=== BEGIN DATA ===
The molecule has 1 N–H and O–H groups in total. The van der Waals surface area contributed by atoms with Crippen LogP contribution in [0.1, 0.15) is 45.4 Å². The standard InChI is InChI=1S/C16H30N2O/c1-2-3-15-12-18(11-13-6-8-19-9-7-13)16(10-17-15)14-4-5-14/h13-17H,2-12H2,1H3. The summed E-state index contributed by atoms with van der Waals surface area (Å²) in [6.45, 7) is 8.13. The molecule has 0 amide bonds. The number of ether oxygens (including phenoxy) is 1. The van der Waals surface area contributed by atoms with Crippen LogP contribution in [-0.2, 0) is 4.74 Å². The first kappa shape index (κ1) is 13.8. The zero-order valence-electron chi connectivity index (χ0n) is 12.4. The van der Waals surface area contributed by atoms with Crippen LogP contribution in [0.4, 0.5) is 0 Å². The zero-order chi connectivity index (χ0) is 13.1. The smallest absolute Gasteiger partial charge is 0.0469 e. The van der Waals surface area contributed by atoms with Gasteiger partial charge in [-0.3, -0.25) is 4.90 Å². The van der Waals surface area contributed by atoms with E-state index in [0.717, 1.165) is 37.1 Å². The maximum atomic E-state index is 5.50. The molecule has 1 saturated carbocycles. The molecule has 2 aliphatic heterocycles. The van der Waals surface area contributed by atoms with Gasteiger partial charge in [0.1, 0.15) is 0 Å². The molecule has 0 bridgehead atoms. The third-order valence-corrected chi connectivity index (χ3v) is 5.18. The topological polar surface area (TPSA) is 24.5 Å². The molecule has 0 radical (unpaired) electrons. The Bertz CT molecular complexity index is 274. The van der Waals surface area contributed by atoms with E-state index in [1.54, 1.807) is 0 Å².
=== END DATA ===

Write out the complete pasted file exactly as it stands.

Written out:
The molecule has 1 N–H and O–H groups in total. The van der Waals surface area contributed by atoms with Crippen LogP contribution in [0.1, 0.15) is 45.4 Å². The standard InChI is InChI=1S/C16H30N2O/c1-2-3-15-12-18(11-13-6-8-19-9-7-13)16(10-17-15)14-4-5-14/h13-17H,2-12H2,1H3. The summed E-state index contributed by atoms with van der Waals surface area (Å²) in [6.45, 7) is 8.13. The molecule has 0 amide bonds. The number of ether oxygens (including phenoxy) is 1. The van der Waals surface area contributed by atoms with Crippen LogP contribution in [-0.2, 0) is 4.74 Å². The first kappa shape index (κ1) is 13.8. The zero-order valence-electron chi connectivity index (χ0n) is 12.4. The van der Waals surface area contributed by atoms with Crippen LogP contribution in [0.4, 0.5) is 0 Å². The zero-order chi connectivity index (χ0) is 13.1. The smallest absolute Gasteiger partial charge is 0.0469 e. The van der Waals surface area contributed by atoms with Gasteiger partial charge in [-0.3, -0.25) is 4.90 Å². The van der Waals surface area contributed by atoms with E-state index in [0.717, 1.165) is 37.1 Å². The maximum atomic E-state index is 5.50. The molecule has 1 saturated carbocycles. The molecule has 2 aliphatic heterocycles. The van der Waals surface area contributed by atoms with Gasteiger partial charge in [0.1, 0.15) is 0 Å². The molecule has 0 bridgehead atoms. The third-order valence-corrected chi connectivity index (χ3v) is 5.18. The topological polar surface area (TPSA) is 24.5 Å². The molecule has 0 radical (unpaired) electrons. The Bertz CT molecular complexity index is 274. The van der Waals surface area contributed by atoms with E-state index in [1.54, 1.807) is 0 Å².